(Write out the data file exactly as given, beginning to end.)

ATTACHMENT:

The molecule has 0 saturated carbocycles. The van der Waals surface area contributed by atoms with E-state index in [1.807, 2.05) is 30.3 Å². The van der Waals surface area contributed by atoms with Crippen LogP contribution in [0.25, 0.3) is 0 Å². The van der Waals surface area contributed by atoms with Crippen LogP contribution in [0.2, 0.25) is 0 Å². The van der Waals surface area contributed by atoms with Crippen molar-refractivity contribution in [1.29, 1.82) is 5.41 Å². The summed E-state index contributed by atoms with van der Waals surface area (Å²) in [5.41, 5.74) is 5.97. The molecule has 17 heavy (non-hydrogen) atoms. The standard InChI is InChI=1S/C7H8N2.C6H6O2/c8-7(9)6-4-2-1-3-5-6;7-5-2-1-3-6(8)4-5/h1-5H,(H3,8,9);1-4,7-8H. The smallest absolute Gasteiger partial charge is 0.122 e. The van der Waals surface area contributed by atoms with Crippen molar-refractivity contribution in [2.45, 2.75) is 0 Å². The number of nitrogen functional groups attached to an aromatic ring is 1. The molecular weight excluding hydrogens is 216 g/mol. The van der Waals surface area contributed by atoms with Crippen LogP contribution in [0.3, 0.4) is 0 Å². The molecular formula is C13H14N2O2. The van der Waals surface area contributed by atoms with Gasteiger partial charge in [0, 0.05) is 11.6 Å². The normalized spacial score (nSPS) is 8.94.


The molecule has 0 saturated carbocycles. The van der Waals surface area contributed by atoms with E-state index in [1.807, 2.05) is 30.3 Å². The van der Waals surface area contributed by atoms with Crippen LogP contribution in [0.25, 0.3) is 0 Å². The van der Waals surface area contributed by atoms with Crippen LogP contribution in [0.2, 0.25) is 0 Å². The van der Waals surface area contributed by atoms with Crippen molar-refractivity contribution in [1.29, 1.82) is 5.41 Å². The summed E-state index contributed by atoms with van der Waals surface area (Å²) in [5.41, 5.74) is 5.97. The molecule has 17 heavy (non-hydrogen) atoms. The standard InChI is InChI=1S/C7H8N2.C6H6O2/c8-7(9)6-4-2-1-3-5-6;7-5-2-1-3-6(8)4-5/h1-5H,(H3,8,9);1-4,7-8H. The smallest absolute Gasteiger partial charge is 0.122 e. The van der Waals surface area contributed by atoms with Crippen molar-refractivity contribution in [2.45, 2.75) is 0 Å². The number of nitrogen functional groups attached to an aromatic ring is 1. The molecular weight excluding hydrogens is 216 g/mol. The van der Waals surface area contributed by atoms with Crippen LogP contribution in [0.3, 0.4) is 0 Å². The molecular formula is C13H14N2O2. The van der Waals surface area contributed by atoms with Gasteiger partial charge in [0, 0.05) is 11.6 Å². The normalized spacial score (nSPS) is 8.94.